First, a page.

There's no set rule. There used to be more seasons in the bank we could draw on. The better ones of those have been utilized. I think what determines what makes for a good or bad season to adapt has to do with the "toyetic" elements. Obviously the sale of toys and integrating those toys into the show is an important part of how the show works. Also, we have to think about what is going to work for an American audience. There are culturally specific things about Sentai that may not translate so easily to an American audience. For instance, dinosaurs are universally popular with four- to six-year-olds, whereas trains? Not quite as much as dinosaurs.
In terms of how loyal to the stories we are, I know that in the past there have been more or less shot-for-shot recreations of Sentai seasons. Since I've been involved with the show, and really since Chip Lynn has been on board [as a writer and frequent executive producer of the franchise], the idea has been to develop a standalone and unique story and premise that's often quite different from the source material but still to integrate the fight footage into the show.
What Haim Saban came up with all those years ago was a formula that enabled a high volume of kids shows to be made relatively inexpensively compared to if all that material had to be original footage. The Megazord fights and big stunt sequences are the expensive parts of making an action-based show. That's why four minutes or so is always Japanese footage.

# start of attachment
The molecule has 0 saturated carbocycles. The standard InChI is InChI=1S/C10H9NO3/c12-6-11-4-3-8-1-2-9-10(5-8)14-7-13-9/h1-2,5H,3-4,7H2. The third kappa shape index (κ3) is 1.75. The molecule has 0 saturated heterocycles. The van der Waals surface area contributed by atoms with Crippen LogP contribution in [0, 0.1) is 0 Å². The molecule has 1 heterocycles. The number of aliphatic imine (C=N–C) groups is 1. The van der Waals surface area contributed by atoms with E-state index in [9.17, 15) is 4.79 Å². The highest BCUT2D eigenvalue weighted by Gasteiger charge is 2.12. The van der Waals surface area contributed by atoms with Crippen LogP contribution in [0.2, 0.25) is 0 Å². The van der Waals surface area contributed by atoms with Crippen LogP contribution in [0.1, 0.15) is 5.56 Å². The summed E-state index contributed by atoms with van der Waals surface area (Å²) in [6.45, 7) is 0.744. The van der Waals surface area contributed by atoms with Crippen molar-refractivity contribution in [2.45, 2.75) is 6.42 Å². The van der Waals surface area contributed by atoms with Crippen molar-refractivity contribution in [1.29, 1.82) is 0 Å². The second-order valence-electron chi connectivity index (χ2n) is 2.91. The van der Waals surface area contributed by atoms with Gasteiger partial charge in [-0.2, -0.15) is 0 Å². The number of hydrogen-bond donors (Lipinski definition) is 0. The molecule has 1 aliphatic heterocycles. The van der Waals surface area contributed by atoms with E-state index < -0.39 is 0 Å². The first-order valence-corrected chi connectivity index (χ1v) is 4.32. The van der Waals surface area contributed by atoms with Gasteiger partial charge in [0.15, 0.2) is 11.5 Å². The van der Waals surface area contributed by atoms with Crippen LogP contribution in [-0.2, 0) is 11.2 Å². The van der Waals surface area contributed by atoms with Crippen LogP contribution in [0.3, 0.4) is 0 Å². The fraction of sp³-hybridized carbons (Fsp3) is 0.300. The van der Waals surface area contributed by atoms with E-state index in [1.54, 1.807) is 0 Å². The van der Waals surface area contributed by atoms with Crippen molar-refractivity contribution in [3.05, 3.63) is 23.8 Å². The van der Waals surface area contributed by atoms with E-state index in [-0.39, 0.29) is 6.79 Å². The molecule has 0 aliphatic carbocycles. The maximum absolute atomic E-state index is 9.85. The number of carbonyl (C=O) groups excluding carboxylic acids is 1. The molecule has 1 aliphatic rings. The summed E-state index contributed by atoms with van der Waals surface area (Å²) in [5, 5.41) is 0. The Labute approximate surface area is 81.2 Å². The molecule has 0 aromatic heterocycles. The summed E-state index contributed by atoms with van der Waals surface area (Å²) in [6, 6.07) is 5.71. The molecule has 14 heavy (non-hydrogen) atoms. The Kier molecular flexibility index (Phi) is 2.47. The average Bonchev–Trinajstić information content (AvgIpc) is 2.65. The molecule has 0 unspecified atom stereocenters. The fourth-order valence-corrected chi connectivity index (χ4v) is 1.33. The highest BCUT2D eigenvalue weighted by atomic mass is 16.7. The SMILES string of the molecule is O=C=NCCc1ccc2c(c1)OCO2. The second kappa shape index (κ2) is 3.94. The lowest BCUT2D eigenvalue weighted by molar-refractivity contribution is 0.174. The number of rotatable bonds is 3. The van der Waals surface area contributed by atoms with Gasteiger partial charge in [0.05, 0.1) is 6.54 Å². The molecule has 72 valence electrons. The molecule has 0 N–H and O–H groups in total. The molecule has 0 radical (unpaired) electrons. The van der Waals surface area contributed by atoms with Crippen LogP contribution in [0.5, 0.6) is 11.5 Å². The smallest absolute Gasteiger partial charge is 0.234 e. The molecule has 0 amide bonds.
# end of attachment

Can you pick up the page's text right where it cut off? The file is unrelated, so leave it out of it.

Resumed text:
You mentioned incorporating more serialized storytelling into the show to appeal to adult fans. Power Rangers has always had a fanbase that encompasses all ages. I'm wondering if, over the last few years, the people who make this show have felt less pressure to appeal to older viewers since the ascent of the Boom! Studios comic series, which very much cater to an older audience? Because at the end of the day, this does have to be a show that appeals to kids.
I wouldn't say there's ever been pressure from within to age the show up. But, you know, the adult fans who may be watching the show and love Power Rangers are the most vocal critics of the show online. Even though in terms of size they're very much a niche audience compared to the kids the show is made for. I think those comics, fantastic as they are, serve a niche function compared to the audience of the show. That's just the nature of the medium and the size of the audience they reach.
I obviously would like for everyone who watches the show to love it. I don't like the show being hated. I don't like knowing that writers get hate mail or death threats. Everyone is trying to make a show that as many people as possible will enjoy.
That's a great point. Are there any specific parameters or rules in which you guys have to operate while making the show?
There are, yes, ones that I've sort of inherited [from Power Rangers creator] Haim Saban. When he came back to the franchise halfway through a series he felt the show wasn't hitting the right notes in order to capture the younger audience. The requirements became very specific. It had to tick a number of boxes. There had to be a strong moral core, a lesson, there had to be a moving scene full of heart, and there had to be two ground fights and a Megazord fight every episode. And there could be no serial threads. He believed very strongly that every episode had to work as a standalone. The only linked episodes that were allowed were two-part finales or maybe an Episode 1 and 2 of a season.